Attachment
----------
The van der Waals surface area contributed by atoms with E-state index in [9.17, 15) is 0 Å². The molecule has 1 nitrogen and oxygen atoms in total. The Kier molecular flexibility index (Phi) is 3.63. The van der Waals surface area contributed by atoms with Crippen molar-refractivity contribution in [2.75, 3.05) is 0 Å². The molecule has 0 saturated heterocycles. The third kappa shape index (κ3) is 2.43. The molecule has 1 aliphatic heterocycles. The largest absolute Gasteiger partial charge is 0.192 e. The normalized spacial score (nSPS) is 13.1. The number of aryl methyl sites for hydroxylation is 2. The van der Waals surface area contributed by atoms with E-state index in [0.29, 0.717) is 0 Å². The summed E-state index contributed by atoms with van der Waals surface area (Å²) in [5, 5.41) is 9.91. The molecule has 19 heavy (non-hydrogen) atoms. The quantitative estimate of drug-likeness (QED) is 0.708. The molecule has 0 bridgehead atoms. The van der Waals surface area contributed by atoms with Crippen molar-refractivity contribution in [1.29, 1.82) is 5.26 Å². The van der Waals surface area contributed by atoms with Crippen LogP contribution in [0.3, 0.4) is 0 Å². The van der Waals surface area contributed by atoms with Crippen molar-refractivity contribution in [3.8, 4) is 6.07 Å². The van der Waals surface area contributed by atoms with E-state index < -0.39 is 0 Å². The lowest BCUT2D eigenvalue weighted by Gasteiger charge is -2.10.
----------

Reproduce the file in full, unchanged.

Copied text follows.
The van der Waals surface area contributed by atoms with E-state index in [9.17, 15) is 0 Å². The molecule has 1 nitrogen and oxygen atoms in total. The Kier molecular flexibility index (Phi) is 3.63. The van der Waals surface area contributed by atoms with Crippen molar-refractivity contribution in [2.75, 3.05) is 0 Å². The molecule has 0 saturated heterocycles. The third kappa shape index (κ3) is 2.43. The molecule has 1 aliphatic heterocycles. The largest absolute Gasteiger partial charge is 0.192 e. The normalized spacial score (nSPS) is 13.1. The number of aryl methyl sites for hydroxylation is 2. The van der Waals surface area contributed by atoms with E-state index in [0.29, 0.717) is 0 Å². The summed E-state index contributed by atoms with van der Waals surface area (Å²) in [5, 5.41) is 9.91. The molecule has 19 heavy (non-hydrogen) atoms. The quantitative estimate of drug-likeness (QED) is 0.708. The molecule has 0 bridgehead atoms. The van der Waals surface area contributed by atoms with Crippen molar-refractivity contribution in [1.29, 1.82) is 5.26 Å². The van der Waals surface area contributed by atoms with Crippen LogP contribution in [0.3, 0.4) is 0 Å². The van der Waals surface area contributed by atoms with Crippen molar-refractivity contribution in [3.8, 4) is 6.07 Å². The van der Waals surface area contributed by atoms with E-state index < -0.39 is 0 Å². The lowest BCUT2D eigenvalue weighted by Gasteiger charge is -2.10.